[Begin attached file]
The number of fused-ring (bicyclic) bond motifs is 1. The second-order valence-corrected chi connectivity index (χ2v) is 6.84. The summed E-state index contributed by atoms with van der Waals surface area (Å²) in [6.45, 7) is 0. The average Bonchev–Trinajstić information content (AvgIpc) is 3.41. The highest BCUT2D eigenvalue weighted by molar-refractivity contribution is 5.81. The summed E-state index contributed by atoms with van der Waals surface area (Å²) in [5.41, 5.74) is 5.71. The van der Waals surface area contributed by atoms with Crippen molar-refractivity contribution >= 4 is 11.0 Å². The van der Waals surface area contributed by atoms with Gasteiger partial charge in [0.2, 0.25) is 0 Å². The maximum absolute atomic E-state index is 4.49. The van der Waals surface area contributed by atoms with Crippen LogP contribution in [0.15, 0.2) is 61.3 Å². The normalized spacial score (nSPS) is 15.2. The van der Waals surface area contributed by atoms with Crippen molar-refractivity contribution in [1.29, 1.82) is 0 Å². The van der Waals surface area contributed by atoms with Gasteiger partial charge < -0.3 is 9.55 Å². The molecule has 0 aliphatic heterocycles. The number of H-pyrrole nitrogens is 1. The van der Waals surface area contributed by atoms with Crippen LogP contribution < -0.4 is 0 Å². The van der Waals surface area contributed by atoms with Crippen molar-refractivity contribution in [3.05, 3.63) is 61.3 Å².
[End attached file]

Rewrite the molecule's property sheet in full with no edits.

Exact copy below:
The number of fused-ring (bicyclic) bond motifs is 1. The second-order valence-corrected chi connectivity index (χ2v) is 6.84. The summed E-state index contributed by atoms with van der Waals surface area (Å²) in [6.45, 7) is 0. The average Bonchev–Trinajstić information content (AvgIpc) is 3.41. The highest BCUT2D eigenvalue weighted by molar-refractivity contribution is 5.81. The summed E-state index contributed by atoms with van der Waals surface area (Å²) in [5.41, 5.74) is 5.71. The van der Waals surface area contributed by atoms with Crippen molar-refractivity contribution >= 4 is 11.0 Å². The van der Waals surface area contributed by atoms with Gasteiger partial charge in [0.2, 0.25) is 0 Å². The maximum absolute atomic E-state index is 4.49. The van der Waals surface area contributed by atoms with Crippen LogP contribution in [0.15, 0.2) is 61.3 Å². The normalized spacial score (nSPS) is 15.2. The van der Waals surface area contributed by atoms with Crippen molar-refractivity contribution in [1.29, 1.82) is 0 Å². The van der Waals surface area contributed by atoms with Gasteiger partial charge < -0.3 is 9.55 Å². The molecule has 0 aliphatic heterocycles. The number of H-pyrrole nitrogens is 1. The van der Waals surface area contributed by atoms with Crippen LogP contribution < -0.4 is 0 Å². The van der Waals surface area contributed by atoms with Crippen molar-refractivity contribution in [3.05, 3.63) is 61.3 Å².